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Old 03-26-2018   #54
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I have a IIIf (54 years now and still use it), but never thought about Leica or its history much. This is a really interesting thread, which I had never read. So thanks to whoever brought it back to life.
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Old 03-26-2018   #55
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Originally Posted by Rangefinderfreak View Post
There is now new light on Capa d-day pictures.. Itis now clear that there were only a few rolls of the Normandy landing. Capa was too afraid to go further, but hastily returned to the landing craft. He propably "fried" himself the end of the roll so nobody could see that he just had a couple rolls...
Capa was always pretty honest in his own assessment of how he performed on Omaha beach and admitted he "did a funk" and got off the beach as soon as he decently could. And after all who can blame him? He did not have duty to "do or die" on that piece of sand but he did have a duty to get his images back for publication. So I do not read into his behaviour any cowardice.

The record was pretty clear that he was in fact, in general, pretty brave. His advice to aspiring combat photographers was that "If your pictures are no good, you are not close enough". And in general he seemed willing to follow his own advice - even to the point of jumping out of a plane with a parachute infantry regiment.

"On the 24th March 1945 Robert Capa was dropped by parachute, along with the men of the 513th PIR, 17th Airborne Division, who spearheaded Operation Varsity, the airborne assault across the Rhine."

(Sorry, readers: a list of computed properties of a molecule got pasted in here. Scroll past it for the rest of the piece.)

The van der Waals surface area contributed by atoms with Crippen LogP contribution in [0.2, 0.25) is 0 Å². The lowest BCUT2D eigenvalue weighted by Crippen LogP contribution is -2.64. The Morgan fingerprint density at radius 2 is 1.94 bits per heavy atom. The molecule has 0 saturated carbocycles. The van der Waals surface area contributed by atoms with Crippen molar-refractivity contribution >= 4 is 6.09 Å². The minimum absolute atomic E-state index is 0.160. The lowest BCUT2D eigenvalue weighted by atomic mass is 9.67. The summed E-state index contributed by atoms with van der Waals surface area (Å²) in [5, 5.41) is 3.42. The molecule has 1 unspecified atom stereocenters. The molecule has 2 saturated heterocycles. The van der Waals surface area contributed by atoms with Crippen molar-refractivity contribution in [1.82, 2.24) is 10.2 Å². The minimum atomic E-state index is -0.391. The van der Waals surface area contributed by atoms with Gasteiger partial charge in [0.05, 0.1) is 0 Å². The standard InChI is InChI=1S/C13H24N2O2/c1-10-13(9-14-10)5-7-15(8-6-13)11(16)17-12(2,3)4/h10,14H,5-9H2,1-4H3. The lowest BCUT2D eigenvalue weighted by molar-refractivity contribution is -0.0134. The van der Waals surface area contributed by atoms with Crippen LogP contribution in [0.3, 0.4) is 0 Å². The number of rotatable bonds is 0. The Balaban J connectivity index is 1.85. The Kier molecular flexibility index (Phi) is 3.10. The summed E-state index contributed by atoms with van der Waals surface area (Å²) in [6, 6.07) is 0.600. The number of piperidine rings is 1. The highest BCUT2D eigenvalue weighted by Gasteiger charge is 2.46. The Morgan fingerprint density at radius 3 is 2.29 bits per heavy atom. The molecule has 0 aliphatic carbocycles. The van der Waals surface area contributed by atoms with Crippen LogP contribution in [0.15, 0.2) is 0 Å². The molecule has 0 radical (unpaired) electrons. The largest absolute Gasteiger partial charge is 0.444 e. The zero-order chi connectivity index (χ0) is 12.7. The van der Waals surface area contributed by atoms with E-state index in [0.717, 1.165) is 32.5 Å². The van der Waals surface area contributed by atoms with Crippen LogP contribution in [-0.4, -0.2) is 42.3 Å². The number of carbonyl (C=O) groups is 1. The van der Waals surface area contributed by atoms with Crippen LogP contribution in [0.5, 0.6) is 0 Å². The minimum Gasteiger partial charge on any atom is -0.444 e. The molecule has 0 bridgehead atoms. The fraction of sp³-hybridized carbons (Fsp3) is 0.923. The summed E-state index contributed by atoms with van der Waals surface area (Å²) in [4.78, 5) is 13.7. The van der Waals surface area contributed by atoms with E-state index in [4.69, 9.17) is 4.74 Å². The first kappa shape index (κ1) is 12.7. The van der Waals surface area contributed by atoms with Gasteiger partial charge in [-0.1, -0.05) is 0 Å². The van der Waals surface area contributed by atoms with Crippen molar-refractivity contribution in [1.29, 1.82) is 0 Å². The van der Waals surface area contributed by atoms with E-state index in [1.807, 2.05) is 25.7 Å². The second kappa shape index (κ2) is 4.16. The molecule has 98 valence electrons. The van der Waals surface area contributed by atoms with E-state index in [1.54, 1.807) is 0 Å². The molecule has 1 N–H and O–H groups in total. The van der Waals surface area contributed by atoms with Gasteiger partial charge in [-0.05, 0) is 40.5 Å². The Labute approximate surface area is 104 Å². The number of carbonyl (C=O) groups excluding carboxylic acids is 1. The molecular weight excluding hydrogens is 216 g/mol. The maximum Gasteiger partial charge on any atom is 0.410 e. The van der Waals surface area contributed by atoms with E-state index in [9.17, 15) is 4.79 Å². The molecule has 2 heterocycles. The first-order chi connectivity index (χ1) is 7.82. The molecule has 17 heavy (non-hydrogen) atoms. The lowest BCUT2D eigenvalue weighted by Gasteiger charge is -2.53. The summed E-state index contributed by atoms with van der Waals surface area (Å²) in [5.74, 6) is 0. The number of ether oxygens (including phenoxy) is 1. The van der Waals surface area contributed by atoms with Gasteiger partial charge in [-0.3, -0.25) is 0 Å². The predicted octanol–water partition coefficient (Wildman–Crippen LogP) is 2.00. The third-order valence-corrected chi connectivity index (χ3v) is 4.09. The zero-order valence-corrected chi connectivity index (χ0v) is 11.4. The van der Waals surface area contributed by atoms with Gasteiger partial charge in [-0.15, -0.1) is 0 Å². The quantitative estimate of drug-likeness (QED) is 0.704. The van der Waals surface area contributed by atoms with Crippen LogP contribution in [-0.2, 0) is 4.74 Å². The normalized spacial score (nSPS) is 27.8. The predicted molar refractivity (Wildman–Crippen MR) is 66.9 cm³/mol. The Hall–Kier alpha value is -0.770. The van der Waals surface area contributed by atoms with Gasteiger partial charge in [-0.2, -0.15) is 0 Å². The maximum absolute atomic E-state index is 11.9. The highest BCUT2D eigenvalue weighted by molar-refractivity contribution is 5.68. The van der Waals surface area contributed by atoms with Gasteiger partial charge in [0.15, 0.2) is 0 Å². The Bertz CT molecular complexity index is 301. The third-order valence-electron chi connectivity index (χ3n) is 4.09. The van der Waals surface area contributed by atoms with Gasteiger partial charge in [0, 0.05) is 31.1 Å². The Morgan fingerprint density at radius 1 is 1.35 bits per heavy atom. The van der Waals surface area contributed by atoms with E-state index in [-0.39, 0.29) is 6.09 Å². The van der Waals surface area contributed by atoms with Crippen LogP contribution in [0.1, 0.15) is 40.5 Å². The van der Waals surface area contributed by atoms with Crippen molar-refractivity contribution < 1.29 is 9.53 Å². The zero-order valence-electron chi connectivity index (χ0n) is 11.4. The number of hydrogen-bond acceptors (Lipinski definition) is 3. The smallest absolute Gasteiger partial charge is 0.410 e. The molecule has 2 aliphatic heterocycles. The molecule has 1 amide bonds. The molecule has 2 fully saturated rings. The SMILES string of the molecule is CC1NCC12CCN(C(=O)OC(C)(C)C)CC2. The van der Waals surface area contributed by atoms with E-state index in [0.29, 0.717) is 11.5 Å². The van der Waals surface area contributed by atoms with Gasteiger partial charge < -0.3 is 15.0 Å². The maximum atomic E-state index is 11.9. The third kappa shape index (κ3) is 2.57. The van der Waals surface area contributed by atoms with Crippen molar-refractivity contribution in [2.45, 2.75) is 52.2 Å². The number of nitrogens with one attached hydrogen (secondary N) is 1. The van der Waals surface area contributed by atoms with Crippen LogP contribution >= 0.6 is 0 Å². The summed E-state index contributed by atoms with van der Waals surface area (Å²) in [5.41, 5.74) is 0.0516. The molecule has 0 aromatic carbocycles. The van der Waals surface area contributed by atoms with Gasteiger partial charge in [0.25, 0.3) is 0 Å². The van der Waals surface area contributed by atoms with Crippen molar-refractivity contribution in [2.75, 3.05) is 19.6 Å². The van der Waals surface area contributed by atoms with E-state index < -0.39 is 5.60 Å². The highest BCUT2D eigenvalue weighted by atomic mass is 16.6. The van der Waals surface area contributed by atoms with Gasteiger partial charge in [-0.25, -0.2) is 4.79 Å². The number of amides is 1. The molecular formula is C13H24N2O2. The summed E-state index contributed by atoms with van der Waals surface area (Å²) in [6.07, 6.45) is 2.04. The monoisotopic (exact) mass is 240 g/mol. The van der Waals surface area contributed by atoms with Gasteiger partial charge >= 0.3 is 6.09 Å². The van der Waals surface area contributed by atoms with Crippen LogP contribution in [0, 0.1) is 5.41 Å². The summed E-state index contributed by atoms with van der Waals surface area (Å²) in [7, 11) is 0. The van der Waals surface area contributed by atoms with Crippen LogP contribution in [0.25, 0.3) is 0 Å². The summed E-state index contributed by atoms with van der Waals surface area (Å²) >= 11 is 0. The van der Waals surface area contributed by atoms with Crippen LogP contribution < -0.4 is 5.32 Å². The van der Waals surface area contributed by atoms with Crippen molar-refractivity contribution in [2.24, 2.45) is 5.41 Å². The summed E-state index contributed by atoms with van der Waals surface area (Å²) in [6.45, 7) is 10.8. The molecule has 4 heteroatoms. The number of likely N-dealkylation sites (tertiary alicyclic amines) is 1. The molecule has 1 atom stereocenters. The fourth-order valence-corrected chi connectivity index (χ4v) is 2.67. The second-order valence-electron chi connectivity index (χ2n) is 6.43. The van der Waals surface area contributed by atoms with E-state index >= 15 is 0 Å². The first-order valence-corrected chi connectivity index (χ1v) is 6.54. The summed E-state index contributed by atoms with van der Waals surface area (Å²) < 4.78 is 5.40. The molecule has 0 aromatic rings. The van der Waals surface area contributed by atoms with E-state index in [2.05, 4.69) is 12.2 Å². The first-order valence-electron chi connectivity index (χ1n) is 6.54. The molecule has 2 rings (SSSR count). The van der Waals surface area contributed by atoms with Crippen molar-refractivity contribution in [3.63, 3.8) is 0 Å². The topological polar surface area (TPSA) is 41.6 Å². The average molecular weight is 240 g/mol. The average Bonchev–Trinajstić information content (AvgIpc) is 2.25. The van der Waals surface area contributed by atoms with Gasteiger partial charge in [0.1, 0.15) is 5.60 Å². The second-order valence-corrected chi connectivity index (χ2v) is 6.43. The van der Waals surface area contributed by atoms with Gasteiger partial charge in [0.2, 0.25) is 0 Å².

https://www.slightly-out-of-focus.co...apa_rhine.html

Accordingly I don't believe he sabotaged his own photos at Omaha. And I have never seen evidence or even suggestion of that. In fact Life originally said the images were blurred because the photographer was so shaken by the intensity of the combat, but later retracted that and admitted it was due to a laboratory error. On that I think the record is clear.
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Old 03-26-2018   #56
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Quote:
Originally Posted by Mr_Flibble View Post
They did and formed a friendship in Paris shortly after the liberation of the City.



27th of August 1944; A party given in the home of the Paris Vogue editor Michel de Brunhoff, shortly after the liberation of Paris, brought together John MORRIS (rear center with glasses). On his right: Robert CAPA. On his left (glasses): David SEYMOUR "Chim". Foreground in uniform Lee MILLER. Behind her, man in tweed jacket: Henri CARTIER-BRESSON © Magnum Collection / Magnum Photos
Cool. Thanks for that. Capa was a womanizer so I wonder if he chased her? She was after all an attractive woman. I presume if they stayed friends she knocked him back if he did. Probably showed she had sound judgment.

BTW Lee Miller was in the 1930s an acolyte and lover of Man Ray and naturally appeared in some of his photos. But it was one of those fiery relationships that came apart at the seams. https://www.telegraph.co.uk/culture/...y-in-love.html